Ali Soufan, the Lebanese-American FBI agent whose questioning of Qaeda members after 9/11 gleaned valuable intelligence - including confirmation that Khalid Sheik Mohammed was the mastermind of the attacks - reveals his face for the first time in a "60 Minutes" interview with Lara Logan to be broadcast Sunday, September 11 at 7 p.m. ET/PT on the CBS Television Network.
Soufan used his fluency in Arabic and his understanding of Middle Eastern culture and religious ideology to learn information from captured al Qaeda members, including America's first high-value detainee after 9/11, Abu Zubaydah. Using a combination of "knowledge and empathy," says Soufan, he was able to build a rapport with Zubaydah, and Zubaydah accidently identified Khalid Sheik Mohammed as the 9/11 mastermind. "You need to connect with people on a human level - regardless, if they don't like you, want to kill you," Soufan tells Logan.
He said most of his interrogation subjects don't expect to be treated respectfully, engaged in conversation and offered food and drink. "And that scares them, that shakes them, because they were trained that we are so evil and we torture and we kill and that is the reason of the rage against us," says Soufan. "I try to deprive them from [the rage]."
According to several intelligence sources contacted by "60 Minutes," so-called "enhanced interrogation techniques" such as water boarding and sleep deprivation, were effective and they told us that in the case of Zubaydah, who was water boarded 83 times, the techniques did lead to additional information. Soufan criticizes the methods, though, as unreliable and not as effective on someone trained to withstand much worse. "If you look at [enhanced interrogation] from an American perspective, you will say 'Wow, that's torture.' But really, that's like saying hello in some jail in the Middle East," Soufan tells Logan. That's why, he says, Zubaydah had to be water boarded so many times. "The detainee calls your bluff. You cannot go back and say, 'I'm going to build a rapport.'"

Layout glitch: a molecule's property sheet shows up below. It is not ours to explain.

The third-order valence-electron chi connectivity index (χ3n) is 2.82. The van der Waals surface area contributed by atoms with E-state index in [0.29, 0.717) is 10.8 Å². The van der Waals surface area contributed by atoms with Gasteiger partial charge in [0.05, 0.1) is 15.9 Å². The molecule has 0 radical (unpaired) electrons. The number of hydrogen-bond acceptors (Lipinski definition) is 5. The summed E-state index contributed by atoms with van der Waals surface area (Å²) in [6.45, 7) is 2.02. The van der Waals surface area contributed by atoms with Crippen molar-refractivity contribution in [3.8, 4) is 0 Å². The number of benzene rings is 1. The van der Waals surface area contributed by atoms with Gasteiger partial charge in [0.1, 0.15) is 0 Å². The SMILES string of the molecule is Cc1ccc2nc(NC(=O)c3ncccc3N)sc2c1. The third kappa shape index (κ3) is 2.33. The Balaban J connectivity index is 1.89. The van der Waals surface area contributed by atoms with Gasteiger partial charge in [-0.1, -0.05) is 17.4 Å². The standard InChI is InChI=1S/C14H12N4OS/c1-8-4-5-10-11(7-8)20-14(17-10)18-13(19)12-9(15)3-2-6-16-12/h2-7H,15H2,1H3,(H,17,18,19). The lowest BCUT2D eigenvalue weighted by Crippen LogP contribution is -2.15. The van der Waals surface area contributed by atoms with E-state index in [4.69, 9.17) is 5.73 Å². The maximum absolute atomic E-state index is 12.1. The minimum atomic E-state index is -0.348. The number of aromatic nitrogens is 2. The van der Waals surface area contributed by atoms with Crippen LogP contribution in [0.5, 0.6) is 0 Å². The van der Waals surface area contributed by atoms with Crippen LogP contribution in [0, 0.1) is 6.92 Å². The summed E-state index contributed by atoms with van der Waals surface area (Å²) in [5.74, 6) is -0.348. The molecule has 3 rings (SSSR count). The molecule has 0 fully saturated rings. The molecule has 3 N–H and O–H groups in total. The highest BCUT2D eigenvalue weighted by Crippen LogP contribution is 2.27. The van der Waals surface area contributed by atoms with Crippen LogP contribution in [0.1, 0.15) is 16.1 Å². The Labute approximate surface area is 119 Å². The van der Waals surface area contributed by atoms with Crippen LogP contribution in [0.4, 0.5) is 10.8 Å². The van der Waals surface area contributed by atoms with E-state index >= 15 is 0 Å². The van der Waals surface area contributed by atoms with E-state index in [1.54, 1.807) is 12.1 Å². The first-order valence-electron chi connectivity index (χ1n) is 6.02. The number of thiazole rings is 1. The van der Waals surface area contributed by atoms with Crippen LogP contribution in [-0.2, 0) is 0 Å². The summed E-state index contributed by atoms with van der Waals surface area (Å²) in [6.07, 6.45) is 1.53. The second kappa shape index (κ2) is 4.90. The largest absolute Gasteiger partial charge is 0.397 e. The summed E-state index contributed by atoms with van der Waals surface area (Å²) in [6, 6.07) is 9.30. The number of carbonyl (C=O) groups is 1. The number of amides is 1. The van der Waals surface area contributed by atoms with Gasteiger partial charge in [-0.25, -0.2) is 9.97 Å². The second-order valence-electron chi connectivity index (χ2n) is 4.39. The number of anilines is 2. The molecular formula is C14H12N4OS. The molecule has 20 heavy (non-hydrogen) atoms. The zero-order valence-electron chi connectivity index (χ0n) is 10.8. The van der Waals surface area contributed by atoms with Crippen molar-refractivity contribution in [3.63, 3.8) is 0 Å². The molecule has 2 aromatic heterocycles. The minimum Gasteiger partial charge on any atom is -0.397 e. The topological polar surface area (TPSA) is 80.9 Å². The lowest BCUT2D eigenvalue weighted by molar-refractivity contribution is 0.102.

Soufan left the FBI six years ago and now runs his own security consulting company. He says he hasn't been to Ground Zero since the first anniversary of the 9/11 attacks. "Maybe I'm one of these people who didn't get over it," he tells Logan. During 9/11, he was investigating the Qaeda attack of the U.S.S. Cole, trying to find those responsible so they might not be able to attack again. "If you want to be truthful...[it's] very difficult...not to...feel that...maybe I could have done something."